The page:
(KPIX 5) – It’s the new normal; as kids head back to school, we are arming them with the knowledge of how to stay safe if a gunman enters their school.
“It’s more than just an educator doing a drill with a student,” said Ann Katzburg, President of the San Ramon Valley Education Association. “It really encompasses a community effort.”READ MORE: Authorities Investigate Possible Explosive Device Outside Oakland Courthouse
Katzburg was a teacher for many years before becoming president of the SRVEA. She says since the deadly shootings at Marjory Stoneman Douglas High School in Parkland, Florida, students have taken charge and spoken up for stronger gun control.
“There’s no longer a code of silence. That doesn’t work anymore,” said Katzburg. “That teenage code of silence has gone away, because our teenagers now understand the importance of making statements.”
In addition to earthquake safety drills that practically every adult in California experienced when they were in school, our kids are now experiencing active shooter drills. Covered in fake blood, calling out for help, and knowing the best escape route is today’s reality for a lot of students across the country.READ MORE: UPDATE: State Attorney General Opens Civil Rights Investigation into Santa Clara County Sheriff's Office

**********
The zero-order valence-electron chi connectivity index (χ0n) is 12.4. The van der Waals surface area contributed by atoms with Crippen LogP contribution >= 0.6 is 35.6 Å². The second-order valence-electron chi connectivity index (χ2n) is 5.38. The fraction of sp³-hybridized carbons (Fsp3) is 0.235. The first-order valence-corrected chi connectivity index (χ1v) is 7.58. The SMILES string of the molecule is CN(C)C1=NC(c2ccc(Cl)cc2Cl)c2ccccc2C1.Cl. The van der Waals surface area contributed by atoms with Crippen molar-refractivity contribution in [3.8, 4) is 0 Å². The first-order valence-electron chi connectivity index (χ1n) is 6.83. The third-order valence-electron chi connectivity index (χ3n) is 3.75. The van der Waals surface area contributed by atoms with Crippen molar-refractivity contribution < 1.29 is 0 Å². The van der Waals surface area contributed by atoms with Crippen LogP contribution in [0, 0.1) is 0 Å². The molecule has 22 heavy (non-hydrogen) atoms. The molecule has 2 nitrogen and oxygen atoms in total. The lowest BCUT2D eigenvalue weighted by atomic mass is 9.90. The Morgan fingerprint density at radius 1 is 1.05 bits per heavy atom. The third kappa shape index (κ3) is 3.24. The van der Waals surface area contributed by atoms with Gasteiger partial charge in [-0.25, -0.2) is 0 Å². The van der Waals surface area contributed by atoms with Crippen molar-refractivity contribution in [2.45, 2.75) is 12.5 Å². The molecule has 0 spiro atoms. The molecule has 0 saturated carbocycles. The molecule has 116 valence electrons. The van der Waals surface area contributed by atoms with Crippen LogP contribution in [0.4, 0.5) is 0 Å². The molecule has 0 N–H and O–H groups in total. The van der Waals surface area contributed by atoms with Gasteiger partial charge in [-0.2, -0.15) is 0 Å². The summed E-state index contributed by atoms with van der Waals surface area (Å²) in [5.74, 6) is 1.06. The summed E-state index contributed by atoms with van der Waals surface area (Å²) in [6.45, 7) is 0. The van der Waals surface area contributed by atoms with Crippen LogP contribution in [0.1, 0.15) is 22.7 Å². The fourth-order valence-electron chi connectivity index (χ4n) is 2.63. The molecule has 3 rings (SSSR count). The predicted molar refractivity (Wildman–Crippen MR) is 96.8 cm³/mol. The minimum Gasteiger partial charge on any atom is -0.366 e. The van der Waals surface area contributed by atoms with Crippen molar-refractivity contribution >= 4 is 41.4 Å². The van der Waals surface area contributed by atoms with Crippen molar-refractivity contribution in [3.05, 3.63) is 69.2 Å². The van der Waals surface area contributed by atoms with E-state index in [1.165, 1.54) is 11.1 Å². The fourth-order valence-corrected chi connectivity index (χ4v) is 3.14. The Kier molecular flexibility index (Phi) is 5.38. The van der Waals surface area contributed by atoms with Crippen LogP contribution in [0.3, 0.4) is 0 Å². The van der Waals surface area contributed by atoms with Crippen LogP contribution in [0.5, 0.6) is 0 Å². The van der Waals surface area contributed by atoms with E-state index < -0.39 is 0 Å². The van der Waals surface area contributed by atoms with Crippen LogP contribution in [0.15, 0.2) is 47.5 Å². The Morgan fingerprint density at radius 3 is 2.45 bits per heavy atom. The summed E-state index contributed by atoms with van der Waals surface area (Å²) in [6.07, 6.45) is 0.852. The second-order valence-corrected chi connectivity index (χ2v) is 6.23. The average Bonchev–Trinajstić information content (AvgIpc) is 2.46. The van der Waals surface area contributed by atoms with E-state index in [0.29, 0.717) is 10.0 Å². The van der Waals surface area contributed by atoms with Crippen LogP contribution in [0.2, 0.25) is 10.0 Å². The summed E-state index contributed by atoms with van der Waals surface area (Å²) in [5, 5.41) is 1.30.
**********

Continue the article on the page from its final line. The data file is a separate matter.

And that weighs heavily on parents’ minds. “Every time they go to school, I drop them off, I always think about it,” said Alameda High School parent Fitsum Worrede. “I worry about it. It just doesn’t go away.”
“In my day, it was nuclear war drills,” said parent Darren Roach, whose child also attends Alameda High School. “His day it’s the fire drills, the shooting drills, and it’s the other things that he may have to navigate his way through.”
As part of their eight modernization projects this summer, San Ramon Unified School District has made a number of security updates including cameras, gates, and fencing along the perimeter of their campuses. The projects are multi-parameter where they start at the core and move out to the perimeter. And while the physical barriers continue to go up, Katzburg is encouraging San Ramon Valley students to speak out.
“And I think that we need to work as a country in obliterating the hate that I am experiencing and that I am seeing at this time,” said Katzburg.MORE NEWS: 2022 KPIX Jefferson Awards Virtual Ceremony, Honoring 2021 Winners